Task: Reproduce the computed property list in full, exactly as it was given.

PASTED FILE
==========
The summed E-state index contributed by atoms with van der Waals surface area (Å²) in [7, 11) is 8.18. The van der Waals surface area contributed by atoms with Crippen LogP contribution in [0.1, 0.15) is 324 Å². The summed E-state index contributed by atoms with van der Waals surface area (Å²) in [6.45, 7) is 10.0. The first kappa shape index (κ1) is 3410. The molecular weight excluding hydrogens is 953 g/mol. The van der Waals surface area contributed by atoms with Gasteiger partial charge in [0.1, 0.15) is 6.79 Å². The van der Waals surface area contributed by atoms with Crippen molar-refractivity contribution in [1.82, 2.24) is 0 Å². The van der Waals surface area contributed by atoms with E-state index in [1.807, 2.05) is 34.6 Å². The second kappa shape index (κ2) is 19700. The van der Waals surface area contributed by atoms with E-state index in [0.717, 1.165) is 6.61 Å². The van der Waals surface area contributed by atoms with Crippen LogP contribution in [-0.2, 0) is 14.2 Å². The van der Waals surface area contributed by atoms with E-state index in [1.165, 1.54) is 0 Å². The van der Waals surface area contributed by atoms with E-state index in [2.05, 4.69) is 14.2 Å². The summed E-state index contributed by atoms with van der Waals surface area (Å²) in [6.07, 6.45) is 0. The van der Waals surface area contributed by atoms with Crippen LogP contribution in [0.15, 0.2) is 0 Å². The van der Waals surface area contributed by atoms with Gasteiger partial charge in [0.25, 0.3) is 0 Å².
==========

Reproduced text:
The summed E-state index contributed by atoms with van der Waals surface area (Å²) in [7, 11) is 8.18. The van der Waals surface area contributed by atoms with Crippen LogP contribution in [0.1, 0.15) is 324 Å². The summed E-state index contributed by atoms with van der Waals surface area (Å²) in [6.45, 7) is 10.0. The first kappa shape index (κ1) is 3410. The molecular weight excluding hydrogens is 953 g/mol. The van der Waals surface area contributed by atoms with Gasteiger partial charge in [0.1, 0.15) is 6.79 Å². The van der Waals surface area contributed by atoms with Crippen molar-refractivity contribution in [1.82, 2.24) is 0 Å². The van der Waals surface area contributed by atoms with E-state index in [1.807, 2.05) is 34.6 Å². The second kappa shape index (κ2) is 19700. The van der Waals surface area contributed by atoms with E-state index in [0.717, 1.165) is 6.61 Å². The van der Waals surface area contributed by atoms with Crippen LogP contribution in [-0.2, 0) is 14.2 Å². The van der Waals surface area contributed by atoms with E-state index in [1.165, 1.54) is 0 Å². The van der Waals surface area contributed by atoms with E-state index in [2.05, 4.69) is 14.2 Å². The summed E-state index contributed by atoms with van der Waals surface area (Å²) in [6.07, 6.45) is 0. The van der Waals surface area contributed by atoms with Crippen LogP contribution in [0.15, 0.2) is 0 Å². The van der Waals surface area contributed by atoms with Gasteiger partial charge in [0.25, 0.3) is 0 Å².